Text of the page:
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The final season of Lost debuts tonight at 9 p.m., ET, and okmagazine.com will be discussing every scintillating moment of what is now considered one of ABC’s most successful shows ever. Check back every Wednesday until the glorious finale this spring for recaps, discussions, debates and theories — basically anything and everything Lost!

But first, let’s play a little catch-up…

When we last left our beloved Losties at the end of season five, we were also left with a dramatic cliffhanger — or bottom-of-a-hole hanger, to be more exact. Stuck in the ’70s, the crew had unsuccessfully tried to blow up the Dharma Initiative’s Swan station — with a bomb the Others had buried on the island 20 years prior.

Juliet Burke (Elizabeth Mitchell) had slipped through the fingers of James “Sawyer” Ford (Josh Holloway) and fallen into the drilling hole where the bomb was located.

The Dharma folks had been this close to causing what is known in Lost history as “the incident” — the event that would lead to a leak in electromagnetic activity, the catalyst for the crash of Oceanic 815.

But then Juliet, on the brink of death from her steep fall, desperately battered the bomb with a large rock, eventually detonating it.

And all we know about that explosion is that it could… possibly change everything!

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By the end of season five, Daniel Faraday (Jeremy Davies) had theorized that if “the incident” had “never happened,” then the crash of Oceanic 815 also “never happened,” something Jack Shephard (Matthew Fox) really liked the sound of. Though skeptical at first, Kate Austen (Evangeline Lilly) eventually agreed with the idea of exploding the Swan in order to avoid all the hardships the plane crash had wrought upon her. And Juliet got on board only because she realized life would be easier if she didn’t have to witness Sawyer’s feelings for Kate. Not one of them really knew what the repercussions would be. For Jack, the man of science, it was an impressive leap of faith.

The main question as we enter this new, and supposedly final, season of Lost is “Did it work?” And how will the executive producers, Damon Lindelof and Carlton Cuse, wrap up six seasons of this cult favorite — and perhaps bring back viewers who have strayed in recent years?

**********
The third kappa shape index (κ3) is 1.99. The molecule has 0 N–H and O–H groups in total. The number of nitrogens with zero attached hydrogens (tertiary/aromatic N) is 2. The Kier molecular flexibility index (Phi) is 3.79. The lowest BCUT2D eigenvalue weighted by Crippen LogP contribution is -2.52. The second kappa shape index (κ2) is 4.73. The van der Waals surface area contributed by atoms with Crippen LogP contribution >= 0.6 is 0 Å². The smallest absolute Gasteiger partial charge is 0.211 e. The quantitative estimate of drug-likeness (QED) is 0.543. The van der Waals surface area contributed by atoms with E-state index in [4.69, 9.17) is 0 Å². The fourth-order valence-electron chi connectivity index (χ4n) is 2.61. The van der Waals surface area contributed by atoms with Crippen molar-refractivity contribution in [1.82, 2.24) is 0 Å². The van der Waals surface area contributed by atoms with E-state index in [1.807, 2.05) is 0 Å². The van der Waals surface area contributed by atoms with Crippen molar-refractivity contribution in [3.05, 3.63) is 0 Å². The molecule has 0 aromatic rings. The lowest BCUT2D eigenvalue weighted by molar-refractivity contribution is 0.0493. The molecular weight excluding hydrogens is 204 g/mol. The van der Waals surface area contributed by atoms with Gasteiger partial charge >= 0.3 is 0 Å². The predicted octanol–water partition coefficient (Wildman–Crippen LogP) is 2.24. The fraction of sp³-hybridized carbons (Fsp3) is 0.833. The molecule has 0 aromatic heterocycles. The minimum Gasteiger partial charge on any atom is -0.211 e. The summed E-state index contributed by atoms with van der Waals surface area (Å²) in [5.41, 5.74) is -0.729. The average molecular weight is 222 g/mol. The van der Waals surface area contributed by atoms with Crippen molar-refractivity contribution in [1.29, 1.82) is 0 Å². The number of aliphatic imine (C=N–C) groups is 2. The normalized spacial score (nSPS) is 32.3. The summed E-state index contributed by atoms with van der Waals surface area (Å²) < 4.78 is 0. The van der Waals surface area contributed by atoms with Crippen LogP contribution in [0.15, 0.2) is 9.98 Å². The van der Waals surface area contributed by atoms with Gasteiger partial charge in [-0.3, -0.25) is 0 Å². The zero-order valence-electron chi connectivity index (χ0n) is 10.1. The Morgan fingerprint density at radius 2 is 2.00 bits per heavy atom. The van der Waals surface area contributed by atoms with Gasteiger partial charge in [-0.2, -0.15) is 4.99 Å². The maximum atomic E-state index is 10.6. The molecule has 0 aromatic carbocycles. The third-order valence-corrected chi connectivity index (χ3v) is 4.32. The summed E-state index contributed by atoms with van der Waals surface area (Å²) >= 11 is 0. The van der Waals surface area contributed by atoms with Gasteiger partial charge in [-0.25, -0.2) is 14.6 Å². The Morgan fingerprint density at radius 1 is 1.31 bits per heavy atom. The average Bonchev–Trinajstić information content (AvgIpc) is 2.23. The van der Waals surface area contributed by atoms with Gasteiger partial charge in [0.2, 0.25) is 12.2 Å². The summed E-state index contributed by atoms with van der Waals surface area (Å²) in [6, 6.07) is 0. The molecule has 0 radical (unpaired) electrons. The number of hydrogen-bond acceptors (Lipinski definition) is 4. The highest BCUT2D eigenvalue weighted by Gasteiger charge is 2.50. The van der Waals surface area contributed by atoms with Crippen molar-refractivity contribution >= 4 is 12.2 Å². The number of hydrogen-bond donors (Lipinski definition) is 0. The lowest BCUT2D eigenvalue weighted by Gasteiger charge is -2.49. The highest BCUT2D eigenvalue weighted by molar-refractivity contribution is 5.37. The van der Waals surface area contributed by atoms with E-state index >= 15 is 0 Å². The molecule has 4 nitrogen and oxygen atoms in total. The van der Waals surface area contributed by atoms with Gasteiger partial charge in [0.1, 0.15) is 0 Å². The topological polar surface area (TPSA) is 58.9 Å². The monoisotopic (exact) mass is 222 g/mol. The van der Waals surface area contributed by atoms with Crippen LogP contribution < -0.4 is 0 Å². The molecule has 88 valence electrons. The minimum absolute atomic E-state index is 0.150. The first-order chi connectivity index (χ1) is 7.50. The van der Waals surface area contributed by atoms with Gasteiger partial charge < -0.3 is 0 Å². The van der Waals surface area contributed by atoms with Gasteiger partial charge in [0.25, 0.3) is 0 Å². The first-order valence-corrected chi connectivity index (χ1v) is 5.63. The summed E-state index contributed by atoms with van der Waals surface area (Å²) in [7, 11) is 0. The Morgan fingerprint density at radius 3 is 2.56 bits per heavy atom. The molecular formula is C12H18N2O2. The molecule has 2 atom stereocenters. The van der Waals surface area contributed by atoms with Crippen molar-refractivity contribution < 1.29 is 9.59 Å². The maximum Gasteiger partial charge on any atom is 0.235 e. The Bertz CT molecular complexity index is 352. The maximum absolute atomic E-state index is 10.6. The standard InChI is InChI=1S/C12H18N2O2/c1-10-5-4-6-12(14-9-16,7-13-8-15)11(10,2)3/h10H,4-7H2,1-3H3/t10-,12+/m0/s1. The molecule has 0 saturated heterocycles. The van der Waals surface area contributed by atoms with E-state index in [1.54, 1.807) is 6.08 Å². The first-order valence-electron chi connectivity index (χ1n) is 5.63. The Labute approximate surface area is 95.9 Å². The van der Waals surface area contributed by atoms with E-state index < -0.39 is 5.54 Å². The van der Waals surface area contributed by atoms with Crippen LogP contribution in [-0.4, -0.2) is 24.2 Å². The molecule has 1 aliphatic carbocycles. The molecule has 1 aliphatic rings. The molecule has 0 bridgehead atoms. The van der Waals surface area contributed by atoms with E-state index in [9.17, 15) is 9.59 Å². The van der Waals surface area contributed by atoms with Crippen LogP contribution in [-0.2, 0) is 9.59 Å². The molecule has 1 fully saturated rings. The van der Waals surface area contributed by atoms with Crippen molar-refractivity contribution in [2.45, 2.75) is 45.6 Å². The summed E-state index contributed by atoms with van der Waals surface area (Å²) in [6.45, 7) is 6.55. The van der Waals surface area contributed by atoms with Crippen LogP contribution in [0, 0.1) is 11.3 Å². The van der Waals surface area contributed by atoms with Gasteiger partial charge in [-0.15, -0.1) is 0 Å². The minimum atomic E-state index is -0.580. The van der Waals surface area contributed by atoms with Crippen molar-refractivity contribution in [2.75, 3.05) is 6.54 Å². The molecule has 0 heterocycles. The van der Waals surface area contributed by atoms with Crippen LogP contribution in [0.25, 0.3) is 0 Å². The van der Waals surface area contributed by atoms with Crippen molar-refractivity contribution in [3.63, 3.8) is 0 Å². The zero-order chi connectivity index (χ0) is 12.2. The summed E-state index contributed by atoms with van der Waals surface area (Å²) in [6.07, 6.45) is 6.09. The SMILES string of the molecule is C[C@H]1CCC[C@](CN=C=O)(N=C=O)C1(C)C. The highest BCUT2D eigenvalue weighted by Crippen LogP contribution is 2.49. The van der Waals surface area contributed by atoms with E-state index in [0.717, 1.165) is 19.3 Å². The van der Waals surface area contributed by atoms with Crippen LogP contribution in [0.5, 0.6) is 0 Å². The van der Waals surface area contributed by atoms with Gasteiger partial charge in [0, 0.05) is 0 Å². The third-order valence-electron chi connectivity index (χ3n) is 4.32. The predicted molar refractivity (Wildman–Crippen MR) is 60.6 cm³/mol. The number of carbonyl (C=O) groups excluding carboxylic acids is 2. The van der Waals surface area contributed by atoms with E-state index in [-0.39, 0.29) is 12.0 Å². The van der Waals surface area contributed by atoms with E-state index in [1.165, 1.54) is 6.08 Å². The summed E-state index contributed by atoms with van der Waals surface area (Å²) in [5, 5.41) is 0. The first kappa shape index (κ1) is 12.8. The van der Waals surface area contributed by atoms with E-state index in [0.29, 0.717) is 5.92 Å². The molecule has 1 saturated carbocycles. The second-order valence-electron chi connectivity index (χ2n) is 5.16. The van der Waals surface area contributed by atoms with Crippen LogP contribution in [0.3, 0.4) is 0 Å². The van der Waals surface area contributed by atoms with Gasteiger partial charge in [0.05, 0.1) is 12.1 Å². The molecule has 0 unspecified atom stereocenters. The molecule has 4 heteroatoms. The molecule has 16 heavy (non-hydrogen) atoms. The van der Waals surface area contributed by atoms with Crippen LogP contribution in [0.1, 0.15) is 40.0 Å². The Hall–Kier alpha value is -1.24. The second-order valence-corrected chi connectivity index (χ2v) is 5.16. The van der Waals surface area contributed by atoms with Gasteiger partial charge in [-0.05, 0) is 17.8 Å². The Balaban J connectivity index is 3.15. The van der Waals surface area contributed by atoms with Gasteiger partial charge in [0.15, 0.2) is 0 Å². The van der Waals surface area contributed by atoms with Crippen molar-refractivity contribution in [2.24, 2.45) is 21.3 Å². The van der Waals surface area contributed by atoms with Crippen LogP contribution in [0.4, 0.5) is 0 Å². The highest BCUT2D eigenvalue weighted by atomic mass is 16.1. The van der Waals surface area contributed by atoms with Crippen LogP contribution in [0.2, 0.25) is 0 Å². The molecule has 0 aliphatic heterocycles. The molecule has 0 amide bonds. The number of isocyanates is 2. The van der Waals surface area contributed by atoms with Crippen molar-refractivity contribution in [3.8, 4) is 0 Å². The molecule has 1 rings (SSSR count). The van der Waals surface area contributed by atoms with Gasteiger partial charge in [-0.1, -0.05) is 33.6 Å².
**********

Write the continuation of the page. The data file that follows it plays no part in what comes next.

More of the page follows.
And why does Richard Alpert (Nestor Carbonell) wear guy-liner?

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In the spirit of entering this exciting final season, here’s a round-up of 16 — ugh, Hugo “Hurley” Reyes (Jorge Garcia) might not be happy with that number — of the most intriguing unanswered questions from the past five seasons.

1. Why doesn’t Richard age? At the end of the fifth season he said, “I’m this way because of Jacob [Mark Pellegrino].” What does that mean?

2. How does the smoke monster choose its victims? Why does it come from the temple? What is the temple’s connection to Jacob and the statue of the Egyptian god Horus? Does Jacob control the smoke monster? Does the “Man in Black” (Titus Welliver)?

3. Who or what is the Man in Black? Was he living in “Jacob’s cabin” and then escaped it?

(Warning: crazy Lost theories ahead …)

So far, here is what we know about the cabin:

Led by Benjamin Linus (Michael Emerson), because the cabin’s impossible to find, John Locke (Terry O’Quinn) “met” some kind of spirit inside of it (the spirit said, “Help me” to Locke, but Ben said he couldn’t hear anything); Locke had a dream about the Dharma Initiative’s Horace Goodspeed (Doug Hutchison), who told Locke that he was building the cabin for his wife; Locke later encountered an otherworldly Christian Shephard (John Terry) and Claire Littleton (Emilie de Ravin), who was presumably dead at that point, in the cabin; Hurley freaked out after spotting a scary eyeball in the cabin’s window; and, at the end of the fifth season, Ilana’s (Zuleikha Robinson) group found the cabin, minus the circle of black ash that had surrounded it. Whatever had “escaped” the cabin, Ilana, Bram (Brad William Henke) and the rest seemed to know that it was not something positive.